“Well, I may have embellished it a little … it’s what I learned from him. The importance of the spaces in between. Look. See. Read.”

We were on our first date together, always a nerve-wracking experience for me. I talk too little or I talk too much – filling the damn spaces! Ha! Yet, haven’t I been learning all my life that it’s the spaces in between that define what is and isn’t.

“Read?” he asked?
“Read the situation, read the spaces in between … go beyond seeing everything. On the other hand, make sure you really see before you start reading.”
“So why didn’t you become an artist?” asked Tony.
“Insufficient talent! I became a psychologist instead … just as interesting. Not always as much fun. But I have spent my life seeing the spaces between people … then reading them. Trying to understand the space – its nature, its temperature … it’s consequences.”
“Surely that’s what we all do, isn’t it?”
“I guess so … I had Mr. Lyons to help me do it.”
“Mmm …. Yes, I suppose. And some people aren’t too good at reading human situations – those spaces in between,” Tony mused. “So, Daniel …. How are you reading this one? You and me?” As he spoke he eased his hand casually across the table until his fingers were almost touching mine.

After the chair in that first class, came numerous shapes: cylinders, boxes and so on. Then, towards the end of the term, Mr. Lyons brought in a plaster angel, like the kind found in cemeteries but smaller - about a metre high - and placed it on the table in the middle of the room. The figure was upright, though leaning slightly backwards to the left, knees bent. One hand in the air and held slightly behind the head as if in the middle of waving, the other outstretched in front.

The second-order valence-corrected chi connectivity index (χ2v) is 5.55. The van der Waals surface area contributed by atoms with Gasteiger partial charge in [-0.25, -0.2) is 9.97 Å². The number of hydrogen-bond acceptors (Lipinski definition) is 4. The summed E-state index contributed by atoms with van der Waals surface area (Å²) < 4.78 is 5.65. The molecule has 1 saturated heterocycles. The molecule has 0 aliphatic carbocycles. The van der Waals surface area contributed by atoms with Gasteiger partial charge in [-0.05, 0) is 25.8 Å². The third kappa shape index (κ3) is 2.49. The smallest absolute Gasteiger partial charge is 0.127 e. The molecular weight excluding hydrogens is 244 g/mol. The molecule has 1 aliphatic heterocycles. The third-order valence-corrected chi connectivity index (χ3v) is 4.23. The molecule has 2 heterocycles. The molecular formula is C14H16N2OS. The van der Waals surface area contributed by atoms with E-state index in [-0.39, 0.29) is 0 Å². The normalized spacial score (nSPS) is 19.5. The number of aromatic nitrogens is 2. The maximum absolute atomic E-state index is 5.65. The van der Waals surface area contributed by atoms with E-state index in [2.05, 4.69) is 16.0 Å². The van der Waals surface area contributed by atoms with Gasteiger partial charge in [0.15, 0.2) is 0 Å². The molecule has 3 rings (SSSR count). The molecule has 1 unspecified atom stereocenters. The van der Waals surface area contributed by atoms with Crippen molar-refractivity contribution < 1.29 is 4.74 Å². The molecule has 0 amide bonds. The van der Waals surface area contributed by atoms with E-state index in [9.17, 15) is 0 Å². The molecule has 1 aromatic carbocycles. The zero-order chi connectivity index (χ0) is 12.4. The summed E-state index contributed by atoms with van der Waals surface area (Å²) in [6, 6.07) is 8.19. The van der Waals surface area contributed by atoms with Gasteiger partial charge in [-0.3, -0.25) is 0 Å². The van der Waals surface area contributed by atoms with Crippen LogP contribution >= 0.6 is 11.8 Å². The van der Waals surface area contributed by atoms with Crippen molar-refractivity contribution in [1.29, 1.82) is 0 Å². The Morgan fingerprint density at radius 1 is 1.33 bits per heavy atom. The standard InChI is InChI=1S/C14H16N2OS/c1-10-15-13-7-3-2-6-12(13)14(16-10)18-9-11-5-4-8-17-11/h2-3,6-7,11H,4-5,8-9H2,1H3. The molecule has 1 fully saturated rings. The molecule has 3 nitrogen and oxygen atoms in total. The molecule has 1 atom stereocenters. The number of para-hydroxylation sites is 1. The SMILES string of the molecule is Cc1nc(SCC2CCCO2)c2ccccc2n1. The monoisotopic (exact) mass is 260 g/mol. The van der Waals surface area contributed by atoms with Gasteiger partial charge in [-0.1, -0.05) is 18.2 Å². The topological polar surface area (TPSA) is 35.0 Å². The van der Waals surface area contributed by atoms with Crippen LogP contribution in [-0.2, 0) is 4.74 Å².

“Look! Look at it. Boy or girl? Look carefully … then decide. Look. See. Read what’s in front of you. Then you can draw.” How can you tell if a plaster angel is boy or girl? And would it have any effect on the way I drew it? It looks like a girl: longish curly hair, a sweet smile that was – well, angelic; wearing a dress, or at least something long, flowing down to just above the ankles. And yet, there was something about the tilt of the head, the line of the jaw, the expression that said, it’s a boy. Why do I think that? And what’s that impish look in the eyes? It was then that I noticed: the outstretched hand was holding the fingers of another, a figure no longer there only the remains of the hand. This changed everything.